Dotted lines in Fig. 13 show the intrinsic alignment power spectra predicted by the halo model for our adopted γI(M). Since we constructed the model using 2σ upper limits on the measured alignments, the regions between the solid and dotted lines should be regarded as conservative estimates of the current uncertainties on the GI and II power spectra due to 1-halo term intrinsic alignments. As can be seen, both the GI and II power spectra remain subdominant to the GG power spectrum, which is not the case with the fiducial model used by Schneider & Bridle (2010). The GI angular power spectrum including our 1-halo term is ~70% higher than that predicted by the linear alignment model at ~ 3000, which translates into an excess on the total (GG+GI+II) angular power spectrum of 10%, comparable to the statistical uncertainties expected at these scales. Note that at larger scales the GI power spectrum is dominated by linear alignments and the satellite contribution is well below the statistical uncertainties of KiDS. Therefore, we do not expect that cosmic shear analyses with KiDS will need to include a contribution by satellite galaxies in the modeling of intrinsic alignments, and we conclude that the linear alignment model should be a sufficient treatment of intrinsic alignments for KiDS. We note that for a bin at 0.2 <z< 0.4, the II power spectrum can be >10% of the lensing (GG) power spectrum at the same redshift, but the uncertainties of a KiDS-like survey are much larger than at z ~ 0.8 because of the smaller volume probed. In any case, the linear alignment model captures any II contribution to sufficient accuracy. Therefore a treatment of intrinsic alignments in KiDS cosmic shear analyses can rely on the linear alignment model, similar to the cosmic shear analysis of CFHTLenS data by Heymans et al. (2013). We expect the situation to be similar for the Dark Energy Survey (DES)11, which will have three times as much area as KiDS but otherwise similar characteristics. This may not be the case for larger surveys, for which the contribution of satellite galaxies to intrinsic alignments must be characterized to higher precision.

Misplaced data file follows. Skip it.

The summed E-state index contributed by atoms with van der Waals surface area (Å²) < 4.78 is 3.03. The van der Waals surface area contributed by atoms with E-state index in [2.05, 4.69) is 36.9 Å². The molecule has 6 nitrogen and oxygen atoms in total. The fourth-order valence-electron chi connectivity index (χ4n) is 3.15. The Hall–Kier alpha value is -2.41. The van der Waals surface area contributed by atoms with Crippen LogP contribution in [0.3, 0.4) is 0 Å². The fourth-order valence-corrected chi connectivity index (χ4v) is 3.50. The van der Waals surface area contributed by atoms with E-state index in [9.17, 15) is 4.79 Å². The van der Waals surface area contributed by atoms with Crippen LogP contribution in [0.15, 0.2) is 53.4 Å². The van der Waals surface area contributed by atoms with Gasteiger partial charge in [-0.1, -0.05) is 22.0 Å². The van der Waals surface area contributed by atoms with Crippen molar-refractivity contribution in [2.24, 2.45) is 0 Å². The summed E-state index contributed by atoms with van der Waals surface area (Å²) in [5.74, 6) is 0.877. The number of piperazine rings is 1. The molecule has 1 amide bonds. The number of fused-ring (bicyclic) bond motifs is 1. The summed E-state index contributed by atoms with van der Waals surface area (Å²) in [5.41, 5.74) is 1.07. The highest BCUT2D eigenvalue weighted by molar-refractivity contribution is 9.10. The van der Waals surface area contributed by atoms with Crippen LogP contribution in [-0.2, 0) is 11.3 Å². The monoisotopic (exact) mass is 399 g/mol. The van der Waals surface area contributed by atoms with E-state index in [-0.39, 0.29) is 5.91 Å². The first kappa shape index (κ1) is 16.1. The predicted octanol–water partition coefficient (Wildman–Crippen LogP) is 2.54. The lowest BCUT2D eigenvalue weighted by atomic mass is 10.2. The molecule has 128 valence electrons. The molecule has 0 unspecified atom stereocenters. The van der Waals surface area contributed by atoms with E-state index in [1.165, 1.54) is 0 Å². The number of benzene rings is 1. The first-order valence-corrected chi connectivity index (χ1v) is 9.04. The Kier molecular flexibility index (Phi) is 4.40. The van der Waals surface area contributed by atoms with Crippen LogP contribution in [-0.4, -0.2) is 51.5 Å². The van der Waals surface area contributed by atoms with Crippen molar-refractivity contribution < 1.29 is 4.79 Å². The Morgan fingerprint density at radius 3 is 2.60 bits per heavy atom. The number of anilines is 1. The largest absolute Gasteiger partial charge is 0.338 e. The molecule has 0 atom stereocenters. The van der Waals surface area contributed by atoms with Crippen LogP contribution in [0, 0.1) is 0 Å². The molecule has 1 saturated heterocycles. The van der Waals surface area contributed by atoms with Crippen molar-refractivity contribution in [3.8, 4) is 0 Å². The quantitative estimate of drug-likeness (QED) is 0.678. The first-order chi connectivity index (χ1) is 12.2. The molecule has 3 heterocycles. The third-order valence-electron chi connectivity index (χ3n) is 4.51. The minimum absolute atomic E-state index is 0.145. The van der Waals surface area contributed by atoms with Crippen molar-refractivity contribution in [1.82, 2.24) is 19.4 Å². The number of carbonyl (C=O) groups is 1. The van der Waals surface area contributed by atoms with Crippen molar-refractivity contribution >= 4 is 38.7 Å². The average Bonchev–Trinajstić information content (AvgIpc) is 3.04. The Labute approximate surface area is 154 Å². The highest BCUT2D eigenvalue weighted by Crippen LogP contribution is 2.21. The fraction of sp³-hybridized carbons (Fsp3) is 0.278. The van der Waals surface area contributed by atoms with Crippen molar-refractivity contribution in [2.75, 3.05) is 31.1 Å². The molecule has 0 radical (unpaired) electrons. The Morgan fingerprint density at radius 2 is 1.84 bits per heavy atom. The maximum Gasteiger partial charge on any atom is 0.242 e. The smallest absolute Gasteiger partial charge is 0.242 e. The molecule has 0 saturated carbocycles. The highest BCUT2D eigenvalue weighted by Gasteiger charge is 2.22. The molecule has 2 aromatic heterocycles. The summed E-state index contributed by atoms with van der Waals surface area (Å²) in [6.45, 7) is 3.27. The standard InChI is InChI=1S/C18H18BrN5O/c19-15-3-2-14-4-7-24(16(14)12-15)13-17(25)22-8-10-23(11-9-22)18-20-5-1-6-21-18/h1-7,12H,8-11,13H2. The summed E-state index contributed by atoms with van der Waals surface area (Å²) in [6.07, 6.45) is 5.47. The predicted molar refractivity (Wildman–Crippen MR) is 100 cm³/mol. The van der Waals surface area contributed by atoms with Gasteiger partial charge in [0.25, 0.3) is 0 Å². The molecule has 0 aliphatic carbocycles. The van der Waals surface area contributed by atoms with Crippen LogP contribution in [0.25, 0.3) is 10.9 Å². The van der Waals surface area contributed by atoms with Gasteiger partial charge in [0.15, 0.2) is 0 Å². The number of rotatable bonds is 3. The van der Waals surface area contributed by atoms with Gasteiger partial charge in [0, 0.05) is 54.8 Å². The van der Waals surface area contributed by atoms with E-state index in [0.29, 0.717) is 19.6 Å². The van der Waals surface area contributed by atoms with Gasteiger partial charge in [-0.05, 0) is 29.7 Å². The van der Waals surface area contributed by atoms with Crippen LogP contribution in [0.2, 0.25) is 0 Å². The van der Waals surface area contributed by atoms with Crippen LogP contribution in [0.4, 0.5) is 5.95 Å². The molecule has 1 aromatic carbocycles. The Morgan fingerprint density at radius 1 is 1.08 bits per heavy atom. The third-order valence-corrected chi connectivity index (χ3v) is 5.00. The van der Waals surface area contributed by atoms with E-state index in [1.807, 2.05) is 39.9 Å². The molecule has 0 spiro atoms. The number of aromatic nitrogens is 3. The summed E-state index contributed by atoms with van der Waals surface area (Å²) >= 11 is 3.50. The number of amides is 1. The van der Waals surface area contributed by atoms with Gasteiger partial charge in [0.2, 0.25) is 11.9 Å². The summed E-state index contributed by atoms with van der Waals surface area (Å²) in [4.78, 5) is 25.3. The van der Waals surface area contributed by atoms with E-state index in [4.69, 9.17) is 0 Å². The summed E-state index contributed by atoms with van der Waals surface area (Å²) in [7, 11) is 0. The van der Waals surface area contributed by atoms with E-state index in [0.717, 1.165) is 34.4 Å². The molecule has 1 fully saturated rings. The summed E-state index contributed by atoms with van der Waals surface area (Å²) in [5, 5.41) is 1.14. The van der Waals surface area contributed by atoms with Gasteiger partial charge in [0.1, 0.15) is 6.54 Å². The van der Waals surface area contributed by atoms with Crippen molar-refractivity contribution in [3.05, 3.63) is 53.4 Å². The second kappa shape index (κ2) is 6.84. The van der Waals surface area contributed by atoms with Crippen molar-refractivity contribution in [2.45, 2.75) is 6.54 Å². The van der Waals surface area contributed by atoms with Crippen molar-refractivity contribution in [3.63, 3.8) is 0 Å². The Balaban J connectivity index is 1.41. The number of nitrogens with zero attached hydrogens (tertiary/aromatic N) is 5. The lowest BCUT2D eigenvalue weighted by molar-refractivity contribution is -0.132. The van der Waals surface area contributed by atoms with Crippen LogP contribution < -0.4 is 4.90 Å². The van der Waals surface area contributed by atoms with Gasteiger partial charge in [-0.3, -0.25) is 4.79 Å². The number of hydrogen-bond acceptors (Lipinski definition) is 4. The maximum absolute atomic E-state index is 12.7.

7. Conclusions

We have compiled a large sample of galaxies with spectroscopic redshifts in the direction of 90 galaxy clusters in the redshift range 0.05 <z< 0.55, selected as part of MENeaCS and CCCP. We select cluster members using the shifting gapper technique, which uses phase space information, for a total 14 576 cluster members. We use these members to estimate dynamical masses using the simulation-based scaling relation between velocity dispersion and cluster mass of Evrard et al. (2008). The sample has a median redshift z = 0.14 and a median mass M200 ~ 7 × 1014 M, in good agreement with the weak lensing masses estimated by Hoekstra et al. (2012).

We quantify the alignment of galaxies within clusters using 14 250 cluster members for which we are able to measure their shapes either with KSB or GALFIT, after showing that the ellipticities measured by both methods are consistent (Fig. 6). Both methods take different approaches to measuring galaxy shapes and therefore provide an important consistency check. We confirm that our analysis is free of significant systematic effects by measuring the average alignment of both foreground galaxies and stars. The signal from foreground galaxies is consistent with zero; the signal from stars is significantly different from zero, but at a level of ϵ+ ⟩ ~ 10-4, an order of magnitude lower than measurement uncertainties (Fig. 7).

We measure three different alignments: the radial alignment of satellite galaxies toward the BCG, the alignment of satellites with the BCG orientation, and the radial alignment of satellites toward each other. Each probes a different, but not necessarily independent, effect. We find no evidence for any of these alignments (Figs. –). In particular, we constrain the average ellipticity of satellites toward BCGs to ϵ+ ⟩ = −0.0037 ± 0.0027 with KSB and ϵ+ ⟩ = 0.0004 ± 0.0031 with GALFIT, at 68% confidence, within r200. Similarly, there is no evidence of galaxy alignments when splitting the sample by cluster (redshift, mass, or dynamical state) or galaxy (color or luminosity) properties. Selecting additional cluster members through the red sequence allows us to extend the sample to ~20 000 galaxies with an estimated contamination of <10% from red sequence interlopers (Fig. 4). All signals from this enlarged sample are also consistent with zero.